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Brazilian Journal of Microbiology

Print version ISSN 1517-8382

Braz. J. Microbiol. vol.44 no.2 São Paulo  2013  Epub Aug 20, 2013

http://dx.doi.org/10.1590/S1517-83822013005000043 

Bacterial consortium for copper extraction from sulphide ore consisting mainly of chalcopyrite

 

 

E. RomoI; D.F. WeinackerI; A.B. ZepedaI; C.A. FigueroaI; P. Chavez-CrookerII; J.G. FariasI

IDepartamento de Ingeniería Química, Facultad de Ingeniería, Ciencias y Administración, Universidad de La Frontera, Temuco, Chile
IIBiotecnologías Aguamarina S.A., Antofagasta, Chile

Correspondence

 

 


ABSTRACT

The mining industry is looking forward for bacterial consortia for economic extraction of copper from low-grade ores. The main objective was to determine an optimal bacterial consortium from several bacterial strains to obtain copper from the leach of chalcopyrite. The major native bacterial species involved in the bioleaching of sulphide ore (Acidithiobacillus ferrooxidans, Acidithiobacillus thiooxidans, Leptospirillum ferrooxidans and Leptospirillum ferriphilum) were isolated and the assays were performed with individual bacteria and in combination with At. thiooxidans. In conclusion, it was found that the consortium integrated by At. ferrooxidans and At. thiooxidans removed 70% of copper in 35 days from the selected ore, showing significant differences with the other consortia, which removed only 35% of copper in 35 days. To validate the assays was done an escalation in columns, where the bacterial consortium achieved a higher percentage of copper extraction regarding to control.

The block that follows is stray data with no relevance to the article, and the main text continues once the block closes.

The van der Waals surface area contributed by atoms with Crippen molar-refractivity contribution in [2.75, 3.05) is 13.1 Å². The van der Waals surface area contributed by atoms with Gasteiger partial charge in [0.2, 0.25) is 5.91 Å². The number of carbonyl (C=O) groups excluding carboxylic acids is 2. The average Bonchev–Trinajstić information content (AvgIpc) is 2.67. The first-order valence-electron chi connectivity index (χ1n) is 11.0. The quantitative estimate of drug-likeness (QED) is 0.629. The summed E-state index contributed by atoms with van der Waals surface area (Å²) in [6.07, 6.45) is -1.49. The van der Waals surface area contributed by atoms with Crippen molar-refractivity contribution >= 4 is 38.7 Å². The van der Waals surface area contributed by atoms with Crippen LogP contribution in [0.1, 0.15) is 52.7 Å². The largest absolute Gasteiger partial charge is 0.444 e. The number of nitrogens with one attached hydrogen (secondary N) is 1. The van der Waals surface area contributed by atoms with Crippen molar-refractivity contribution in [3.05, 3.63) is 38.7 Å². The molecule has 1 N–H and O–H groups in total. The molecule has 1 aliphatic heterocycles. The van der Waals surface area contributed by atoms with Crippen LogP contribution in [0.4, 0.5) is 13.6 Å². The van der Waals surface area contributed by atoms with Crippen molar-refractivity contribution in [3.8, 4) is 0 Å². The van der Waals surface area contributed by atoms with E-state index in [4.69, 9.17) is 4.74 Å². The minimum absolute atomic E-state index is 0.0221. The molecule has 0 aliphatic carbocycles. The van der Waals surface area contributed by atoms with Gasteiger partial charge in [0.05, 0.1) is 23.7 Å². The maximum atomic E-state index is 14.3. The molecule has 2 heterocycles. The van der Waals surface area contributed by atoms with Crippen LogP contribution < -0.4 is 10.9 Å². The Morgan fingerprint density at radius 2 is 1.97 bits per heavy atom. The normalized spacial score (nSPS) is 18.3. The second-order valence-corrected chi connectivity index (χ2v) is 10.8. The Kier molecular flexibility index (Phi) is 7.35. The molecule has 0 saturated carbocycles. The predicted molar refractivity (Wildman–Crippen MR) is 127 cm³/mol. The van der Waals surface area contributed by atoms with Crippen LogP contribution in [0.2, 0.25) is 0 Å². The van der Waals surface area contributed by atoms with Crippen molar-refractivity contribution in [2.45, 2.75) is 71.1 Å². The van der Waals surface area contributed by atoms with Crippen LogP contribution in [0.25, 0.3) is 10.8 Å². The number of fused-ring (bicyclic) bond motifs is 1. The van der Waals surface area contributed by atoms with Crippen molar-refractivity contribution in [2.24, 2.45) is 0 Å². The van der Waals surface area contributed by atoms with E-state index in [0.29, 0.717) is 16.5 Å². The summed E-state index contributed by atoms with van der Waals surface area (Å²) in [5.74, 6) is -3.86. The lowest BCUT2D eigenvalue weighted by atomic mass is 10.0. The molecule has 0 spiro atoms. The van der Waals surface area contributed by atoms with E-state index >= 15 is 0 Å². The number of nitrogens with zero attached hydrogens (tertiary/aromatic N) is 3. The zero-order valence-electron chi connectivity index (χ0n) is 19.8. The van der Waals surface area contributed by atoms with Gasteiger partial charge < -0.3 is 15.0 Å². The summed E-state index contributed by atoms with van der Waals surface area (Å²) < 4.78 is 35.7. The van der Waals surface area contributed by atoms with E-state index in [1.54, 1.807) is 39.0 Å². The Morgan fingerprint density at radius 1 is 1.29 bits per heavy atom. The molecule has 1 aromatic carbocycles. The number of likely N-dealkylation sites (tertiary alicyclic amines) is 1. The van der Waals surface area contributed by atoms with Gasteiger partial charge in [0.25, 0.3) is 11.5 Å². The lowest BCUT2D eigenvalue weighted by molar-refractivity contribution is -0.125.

Key words: bioleaching, Acidithiobacillus ferrooxidans, Acidithiobacillus thiooxidans.


 

 

Introduction

While world demand for copper is growing, the minerals industry is increasingly faced with the need to process low-grade ores, overburden and waste from current mining operations (Watling, 2006). Biotechnology is an area that has produced a considerable increase in recent years, mainly because occurrence of microbiological techniques and molecular biology, which help to isolate and identify the species that are related to the dissolution of minerals (Rawlings and Johnson, 2007). The economic extraction of copper from low-grade ores requires low-cost processing methods such as in situ, dump and heap leaching. Bacterially assisted heap leaching of low-grade copper sulphides is a developing technology that has been applied successfully for the extraction of copper from secondary sulphide minerals such as chalcocite at a number of operations worldwide. However, heap bioleaching of the refractory primary copper sulphide chalcopyrite, has yet to be implemented at commercial scale (Watling, 2006).